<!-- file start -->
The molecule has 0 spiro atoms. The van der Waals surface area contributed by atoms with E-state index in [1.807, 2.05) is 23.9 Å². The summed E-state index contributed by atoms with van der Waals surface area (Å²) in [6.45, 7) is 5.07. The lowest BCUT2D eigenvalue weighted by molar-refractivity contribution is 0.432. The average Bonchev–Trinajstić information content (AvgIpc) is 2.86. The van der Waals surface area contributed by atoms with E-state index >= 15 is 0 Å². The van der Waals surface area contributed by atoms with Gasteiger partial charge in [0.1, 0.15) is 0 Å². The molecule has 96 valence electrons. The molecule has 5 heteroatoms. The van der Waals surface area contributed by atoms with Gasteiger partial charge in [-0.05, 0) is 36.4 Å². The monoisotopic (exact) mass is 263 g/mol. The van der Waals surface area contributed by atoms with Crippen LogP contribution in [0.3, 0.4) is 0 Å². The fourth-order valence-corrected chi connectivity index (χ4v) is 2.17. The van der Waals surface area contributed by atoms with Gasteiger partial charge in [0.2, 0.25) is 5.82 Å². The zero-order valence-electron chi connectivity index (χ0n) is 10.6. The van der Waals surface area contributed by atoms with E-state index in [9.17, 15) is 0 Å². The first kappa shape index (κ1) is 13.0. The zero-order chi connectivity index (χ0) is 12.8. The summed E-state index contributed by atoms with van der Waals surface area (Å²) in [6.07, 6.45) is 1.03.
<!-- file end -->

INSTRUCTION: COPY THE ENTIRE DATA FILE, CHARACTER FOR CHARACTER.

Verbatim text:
The molecule has 0 spiro atoms. The van der Waals surface area contributed by atoms with E-state index in [1.807, 2.05) is 23.9 Å². The summed E-state index contributed by atoms with van der Waals surface area (Å²) in [6.45, 7) is 5.07. The lowest BCUT2D eigenvalue weighted by molar-refractivity contribution is 0.432. The average Bonchev–Trinajstić information content (AvgIpc) is 2.86. The van der Waals surface area contributed by atoms with E-state index >= 15 is 0 Å². The van der Waals surface area contributed by atoms with Gasteiger partial charge in [0.1, 0.15) is 0 Å². The molecule has 96 valence electrons. The molecule has 5 heteroatoms. The van der Waals surface area contributed by atoms with Gasteiger partial charge in [-0.05, 0) is 36.4 Å². The monoisotopic (exact) mass is 263 g/mol. The van der Waals surface area contributed by atoms with Crippen LogP contribution in [0.3, 0.4) is 0 Å². The fourth-order valence-corrected chi connectivity index (χ4v) is 2.17. The van der Waals surface area contributed by atoms with Gasteiger partial charge in [0.2, 0.25) is 5.82 Å². The zero-order valence-electron chi connectivity index (χ0n) is 10.6. The van der Waals surface area contributed by atoms with E-state index in [9.17, 15) is 0 Å². The first kappa shape index (κ1) is 13.0. The zero-order chi connectivity index (χ0) is 12.8. The summed E-state index contributed by atoms with van der Waals surface area (Å²) in [6.07, 6.45) is 1.03.